There is justifiable excitement about the potential of using smartphone technology to help manage the process of relaxing lockdown while keeping the Covid-19 epidemic under control.1 There’s also justifiable concern – and the fear that hasty decisions taken now could dominate our lives for years to come. So how can we proceed? There are two very distinct approaches to using such technology, with very different benefits and risks, and one of them has been dominating the discussion so far. It’s time to give a hearing to the second.
The reason why smartphone technology has such potential is that lockdowns are indiscriminate and damaging ways to achieve a purpose we can all agree is vital. Stopping the spread of the disease requires reducing R0 to below one – that’s the number epidemiologists use to measure the average number of people infected by each carrier of the virus. To do that requires each carrier to be isolated as far as possible from the rest of the population.
But for every infected person who is being isolated under a lockdown policy, at any moment a large number of completely healthy people are being isolated as well. Call that number M, for ‘multiple’. Since we don’t know who’s infected and who isn’t, that’s inevitable at this stage of the pandemic. But it’s also massively disruptive – M is probably around 50 and may be more at early stages of the outbreak.2 That’s 50 healthy people taken out of circulation for every one infected person we can isolate.3 There must be ways to reduce that number. Here’s where technology comes in.
A crucial determinant of R0 in epidemiological models is the probability that a random individual transmits the virus to a healthy person who doesn’t have immunity. Think of this probability as depending on two things. The first is the probability that the individual is infected – call that ϕ. This will depend on many aspects of the individual’s recent history, including the people they have interacted with and their probability of being infected. The second thing that matters is the type of interaction the two people have – do they shake hands, keep a distance, eat in a restaurant together, take a walk in the park, drink glühwein from the same glass? Different actions have a different transmission risk – call that A. So if these variables were independent, any person’s risk of infecting a healthy person would be equal to their ϕ multiplied by the A of the action they engage in.4
What’s complicated about these two variables is that they’re not independent of each other.5 In fact they’re typically positively correlated – the people most likely to be infected also tend to engage in the most high-risk activities. Think of politicians, addicted to shaking hands. And the most sociable among ordinary citizens, who are most likely to be carriers of the virus, tend to be those most devoted to eating in pubs and restaurants, where they are most likely to spread the virus if they have it.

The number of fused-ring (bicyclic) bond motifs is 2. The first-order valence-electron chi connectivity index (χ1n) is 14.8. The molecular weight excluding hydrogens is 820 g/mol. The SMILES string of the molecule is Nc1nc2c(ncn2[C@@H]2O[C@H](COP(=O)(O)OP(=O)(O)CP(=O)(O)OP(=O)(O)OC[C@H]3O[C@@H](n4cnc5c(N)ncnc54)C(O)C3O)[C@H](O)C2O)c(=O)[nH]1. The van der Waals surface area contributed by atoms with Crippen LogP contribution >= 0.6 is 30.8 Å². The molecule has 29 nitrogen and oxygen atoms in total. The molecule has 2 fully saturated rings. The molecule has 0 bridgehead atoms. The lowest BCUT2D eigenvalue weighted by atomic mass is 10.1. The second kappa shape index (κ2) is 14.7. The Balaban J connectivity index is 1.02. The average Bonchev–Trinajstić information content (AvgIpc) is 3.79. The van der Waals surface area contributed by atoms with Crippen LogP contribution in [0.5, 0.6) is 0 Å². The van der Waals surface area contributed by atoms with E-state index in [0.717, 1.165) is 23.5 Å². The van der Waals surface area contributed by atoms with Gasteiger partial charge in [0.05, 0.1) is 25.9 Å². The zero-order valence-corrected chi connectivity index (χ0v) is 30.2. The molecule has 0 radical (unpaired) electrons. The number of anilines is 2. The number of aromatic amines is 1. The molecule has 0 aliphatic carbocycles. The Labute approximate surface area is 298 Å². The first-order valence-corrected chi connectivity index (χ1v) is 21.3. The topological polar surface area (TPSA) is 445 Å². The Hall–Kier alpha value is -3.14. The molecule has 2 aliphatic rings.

This correlation raises, sometimes dramatically, the average transmission risk compared to when the two variables are independent. There’s evidence that some ‘super-spreader’ events like religious festivals and skiing holidays have played an important part in raising the transmission rate of the virus in the early weeks of the pandemic (Kay 2020). Such events brought together some high-infection-risk individuals with some very high-transmission-risk activities. The objective of public policy should instead be to make the correlation negative – it’s the highest-risk individuals who should be restricted to the lowest-risk activities.6
The main way in which smartphone technology has been proposed so far has been for contact-tracing – finding ways to identify rapidly who might have been infected by every person who tests positive for the disease. Think of this as a way to get very high precision on everyone’s value of ϕ. The idea is that if we have a high level of confidence as to who is carrying the disease and who isn’t, we can distinguish two types of actions: very low A actions (that means quarantine) for those likely to be infected, and relative freedom for everyone else.
To get the necessary high precision on ϕ requires keeping a very detailed running record, say using Bluetooth or equivalent technologies, of everyone with whom the smartphone user has been interacting. This record needs to be kept for at least two weeks at a time, which corresponds to the maximum incubation period of the infection. The record is used to activate instructions to the user whenever one of their contacts tests positive for the virus.
Contact-tracing doesn’t require smartphones – in fact, most of the contact tracing in countries that have used it extensively, such as Taiwan and South Korea, has used more traditional methods.7 But contact-tracing by smartphone could in principle work very well, and the current Chinese government is betting that it will. So are other people – such as an influential group at the Edmond J. Safra Center for Ethics at Harvard University (2020). And other governments are taking the idea seriously, including the French government.